Have You Seen This Painting?

At a Pioneer Square studio, a puzzling theft draws concern.

A baffling art heist in Pioneer Square has left some artists wary about opening their doors to the public on First Thursdays. Eight paintings by Susan A. Lockwood were reportedly stolen from her studio at 619 Western Ave. late Christmas Day or early the day after, along with other works of art, tools, and music equipment from adjoining workspaces.

Although the building had been broken into before, Lockwood and her fellow artists were surprised by the theft of so much art. When she was notified of the break-in by police, Lockwood said, "I thought, 'I don't have anything to worry about. What would [a thief] do with my paintings?'" Though each canvas was priced between $350 and $1,000, Lockwood acknowledges that she doesn't have a big enough name to command high figures on the black market. Paintings like hers can't be pawned, and at nearly 3 feet square, they're too large to be easily hidden or transported.

Seattle Police Department spokesperson Rich Pruitt said this kind of art theft is pretty rare. Apparently, once the thief or thieves gained entry to the building, they took their time prying open and breaking down studio doors. They were choosy about what they took, rifling through stacks of canvases, taking favorites, and leaving others. They nabbed a single piece from Lockwood's studio mate, Marcia Riwney—the biggest and most valuable she had. They also paused long enough to drink a bottle of wine they found in Riwney's refrigerator. "They only liked white," Lockwood said. "We had a whole case of reds, and they didn't touch those."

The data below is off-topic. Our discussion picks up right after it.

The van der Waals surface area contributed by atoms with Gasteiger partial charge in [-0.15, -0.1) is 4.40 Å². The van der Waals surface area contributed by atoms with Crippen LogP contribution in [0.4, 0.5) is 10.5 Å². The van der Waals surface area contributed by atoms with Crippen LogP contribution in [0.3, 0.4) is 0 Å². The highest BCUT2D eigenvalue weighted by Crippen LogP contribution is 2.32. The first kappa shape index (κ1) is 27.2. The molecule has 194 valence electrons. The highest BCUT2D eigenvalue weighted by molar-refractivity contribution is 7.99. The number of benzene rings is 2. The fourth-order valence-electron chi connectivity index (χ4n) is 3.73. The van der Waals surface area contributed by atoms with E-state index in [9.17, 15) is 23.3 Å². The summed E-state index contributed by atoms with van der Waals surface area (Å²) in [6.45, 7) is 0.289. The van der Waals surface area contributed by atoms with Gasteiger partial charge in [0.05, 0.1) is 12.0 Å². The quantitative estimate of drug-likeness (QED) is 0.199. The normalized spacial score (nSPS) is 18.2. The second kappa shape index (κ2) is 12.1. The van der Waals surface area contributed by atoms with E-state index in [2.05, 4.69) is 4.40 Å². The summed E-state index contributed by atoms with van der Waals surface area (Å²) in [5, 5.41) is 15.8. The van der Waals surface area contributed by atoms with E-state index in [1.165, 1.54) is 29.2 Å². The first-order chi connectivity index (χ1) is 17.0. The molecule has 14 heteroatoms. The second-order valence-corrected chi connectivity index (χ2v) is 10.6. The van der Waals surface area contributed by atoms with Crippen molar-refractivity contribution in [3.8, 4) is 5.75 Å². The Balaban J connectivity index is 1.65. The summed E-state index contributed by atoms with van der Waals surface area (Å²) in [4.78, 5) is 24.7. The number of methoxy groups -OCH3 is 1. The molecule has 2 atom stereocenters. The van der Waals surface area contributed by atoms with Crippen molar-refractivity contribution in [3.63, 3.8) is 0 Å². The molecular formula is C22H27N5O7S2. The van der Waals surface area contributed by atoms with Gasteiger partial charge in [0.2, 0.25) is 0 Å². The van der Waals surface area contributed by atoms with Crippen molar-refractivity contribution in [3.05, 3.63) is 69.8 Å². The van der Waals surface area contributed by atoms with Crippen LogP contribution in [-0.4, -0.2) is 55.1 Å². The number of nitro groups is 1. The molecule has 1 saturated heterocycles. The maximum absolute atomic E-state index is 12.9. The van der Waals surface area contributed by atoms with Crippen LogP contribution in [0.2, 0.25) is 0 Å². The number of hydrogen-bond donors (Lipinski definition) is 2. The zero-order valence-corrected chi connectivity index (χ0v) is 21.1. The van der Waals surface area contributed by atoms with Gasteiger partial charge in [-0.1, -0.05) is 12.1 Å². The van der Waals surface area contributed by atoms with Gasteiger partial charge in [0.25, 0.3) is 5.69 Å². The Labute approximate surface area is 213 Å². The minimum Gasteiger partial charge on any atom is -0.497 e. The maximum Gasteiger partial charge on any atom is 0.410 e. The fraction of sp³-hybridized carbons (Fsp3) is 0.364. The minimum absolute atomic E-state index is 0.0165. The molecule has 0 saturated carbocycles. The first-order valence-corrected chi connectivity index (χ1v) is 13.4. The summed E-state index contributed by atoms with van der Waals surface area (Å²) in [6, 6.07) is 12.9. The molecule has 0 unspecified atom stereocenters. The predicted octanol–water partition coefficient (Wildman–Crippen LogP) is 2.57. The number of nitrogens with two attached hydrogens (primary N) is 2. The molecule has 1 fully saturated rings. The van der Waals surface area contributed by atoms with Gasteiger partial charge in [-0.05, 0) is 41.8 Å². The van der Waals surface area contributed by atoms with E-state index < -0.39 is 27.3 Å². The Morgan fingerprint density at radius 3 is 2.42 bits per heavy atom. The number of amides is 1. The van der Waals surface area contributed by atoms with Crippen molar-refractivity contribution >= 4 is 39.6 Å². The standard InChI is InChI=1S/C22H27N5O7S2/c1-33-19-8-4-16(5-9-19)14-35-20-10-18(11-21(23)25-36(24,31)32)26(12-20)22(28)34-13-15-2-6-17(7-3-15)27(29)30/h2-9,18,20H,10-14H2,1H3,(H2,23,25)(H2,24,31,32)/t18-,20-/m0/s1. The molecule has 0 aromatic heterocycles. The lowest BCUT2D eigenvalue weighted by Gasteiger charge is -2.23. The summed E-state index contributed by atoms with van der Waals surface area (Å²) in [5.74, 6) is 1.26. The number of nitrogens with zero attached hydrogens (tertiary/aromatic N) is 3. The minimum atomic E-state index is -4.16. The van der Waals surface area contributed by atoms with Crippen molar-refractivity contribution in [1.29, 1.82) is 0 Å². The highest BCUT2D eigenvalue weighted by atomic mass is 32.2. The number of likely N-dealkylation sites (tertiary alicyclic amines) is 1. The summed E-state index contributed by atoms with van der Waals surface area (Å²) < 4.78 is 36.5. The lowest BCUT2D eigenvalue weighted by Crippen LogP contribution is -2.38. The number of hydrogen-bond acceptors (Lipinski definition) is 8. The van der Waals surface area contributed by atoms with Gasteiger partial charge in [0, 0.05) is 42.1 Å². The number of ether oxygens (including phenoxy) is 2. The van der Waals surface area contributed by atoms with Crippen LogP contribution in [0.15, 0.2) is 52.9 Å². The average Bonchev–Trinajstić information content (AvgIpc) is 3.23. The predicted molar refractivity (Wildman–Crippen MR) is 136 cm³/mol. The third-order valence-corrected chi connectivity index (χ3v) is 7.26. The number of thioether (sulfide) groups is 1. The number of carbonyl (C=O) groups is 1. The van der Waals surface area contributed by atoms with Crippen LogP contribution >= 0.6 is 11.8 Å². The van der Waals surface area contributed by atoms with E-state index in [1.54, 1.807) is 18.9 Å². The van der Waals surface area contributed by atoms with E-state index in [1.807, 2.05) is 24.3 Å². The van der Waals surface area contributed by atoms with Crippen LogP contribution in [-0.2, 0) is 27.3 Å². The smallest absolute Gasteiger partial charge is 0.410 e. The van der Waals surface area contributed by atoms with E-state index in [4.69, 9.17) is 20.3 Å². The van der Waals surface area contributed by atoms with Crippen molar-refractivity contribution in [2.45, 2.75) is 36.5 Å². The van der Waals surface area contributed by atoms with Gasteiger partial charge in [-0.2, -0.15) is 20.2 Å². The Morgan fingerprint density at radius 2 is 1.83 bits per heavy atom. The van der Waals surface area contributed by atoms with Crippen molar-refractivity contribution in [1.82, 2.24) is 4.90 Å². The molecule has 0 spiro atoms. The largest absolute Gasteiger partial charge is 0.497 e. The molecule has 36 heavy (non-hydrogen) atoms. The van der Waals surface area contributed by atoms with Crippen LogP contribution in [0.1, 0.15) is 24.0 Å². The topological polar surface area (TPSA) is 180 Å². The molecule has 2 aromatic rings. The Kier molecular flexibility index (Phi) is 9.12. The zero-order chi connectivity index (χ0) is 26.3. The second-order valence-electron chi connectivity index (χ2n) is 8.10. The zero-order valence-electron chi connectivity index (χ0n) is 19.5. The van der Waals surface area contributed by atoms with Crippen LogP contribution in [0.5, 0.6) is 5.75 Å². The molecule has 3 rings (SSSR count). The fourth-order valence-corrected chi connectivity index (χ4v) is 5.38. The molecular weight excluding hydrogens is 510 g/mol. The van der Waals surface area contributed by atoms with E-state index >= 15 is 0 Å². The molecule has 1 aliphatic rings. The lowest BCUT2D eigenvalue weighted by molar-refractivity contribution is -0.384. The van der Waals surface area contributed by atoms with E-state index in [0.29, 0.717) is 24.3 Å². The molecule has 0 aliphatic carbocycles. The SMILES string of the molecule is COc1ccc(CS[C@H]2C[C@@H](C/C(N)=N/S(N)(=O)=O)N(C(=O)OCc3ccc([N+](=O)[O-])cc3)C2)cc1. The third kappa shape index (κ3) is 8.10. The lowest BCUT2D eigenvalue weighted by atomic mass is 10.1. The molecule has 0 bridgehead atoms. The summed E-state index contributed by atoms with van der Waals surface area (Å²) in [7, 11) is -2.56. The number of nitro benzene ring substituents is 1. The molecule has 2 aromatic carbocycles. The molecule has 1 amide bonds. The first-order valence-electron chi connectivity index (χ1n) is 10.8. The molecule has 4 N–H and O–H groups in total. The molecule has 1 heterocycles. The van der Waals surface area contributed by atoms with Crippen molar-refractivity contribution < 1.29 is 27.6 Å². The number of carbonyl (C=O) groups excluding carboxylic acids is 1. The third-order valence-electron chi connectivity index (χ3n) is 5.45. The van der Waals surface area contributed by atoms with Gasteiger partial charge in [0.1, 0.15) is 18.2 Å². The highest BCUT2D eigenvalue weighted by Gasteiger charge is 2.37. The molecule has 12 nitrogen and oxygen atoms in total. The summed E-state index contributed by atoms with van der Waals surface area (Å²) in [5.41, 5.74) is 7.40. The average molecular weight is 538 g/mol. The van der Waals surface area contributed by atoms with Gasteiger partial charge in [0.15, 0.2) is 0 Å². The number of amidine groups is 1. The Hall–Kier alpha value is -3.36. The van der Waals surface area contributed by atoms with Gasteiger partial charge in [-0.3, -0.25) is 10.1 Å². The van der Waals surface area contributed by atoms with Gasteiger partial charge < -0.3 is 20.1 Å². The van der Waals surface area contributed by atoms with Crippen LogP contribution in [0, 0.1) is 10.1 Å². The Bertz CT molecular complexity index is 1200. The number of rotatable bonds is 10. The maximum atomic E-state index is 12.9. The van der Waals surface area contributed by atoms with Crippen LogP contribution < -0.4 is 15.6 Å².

The missing paintings represent months of effort by Lockwood and Riwney, and both artists say they are deeply discouraged. "When you're working on something a long time—anything, whether it's a quilt or some other project—once it's gone there's a real sense of loss," Riwney said. "We don't feel comfortable. The thought of being open again on First Thursday—we're going to be really suspicious." Said Lockwood: "I like that First Thursday makes art and artists accessible to people, but this makes me feel differently about it." Both artists plan to keep their studios closed this Thursday, Jan. 5.

Not every Pioneer Square studio and gallery is as vulnerable as those at 619 Western. Tina Bueche, a longtime neighborhood business owner and activist, said 619 is "a great building, but problematic. They're a multistory building with multiple units, and no one at the front door. The door is open during the day, and people are free to walk in." Because so many tenants come and go, "there are lots of keys, tons of keys," in circulation.

SPD's Pruitt said that once people gain entry to a building like 619, "they can go upstairs, and there are lots of places to hide" until tenants leave. Also, landlords that offer affordable rent to artists aren't usually in the habit of installing high-tech security devices—cameras and electronic alarm systems—like those at established galleries.

The owner of one gallery, James Harris, on Third Avenue South, said he doesn't have any major concerns about security in regard to First Thursdays. He noted that anybody can come in and case any gallery any day of the week. "Any business open to the public, you take that risk," he said. He called the thefts at 619 Western "a tragic sort of flattery: It's terrible they got stolen, but someone must've really loved those paintings."

That's small comfort to Lockwood, who is now kicking herself for not getting around to insuring her work. "It was on my list of things to investigate in the new year," she said. In the meantime, she's getting over the incident the best way she knows how—by returning to her studio, and painting.


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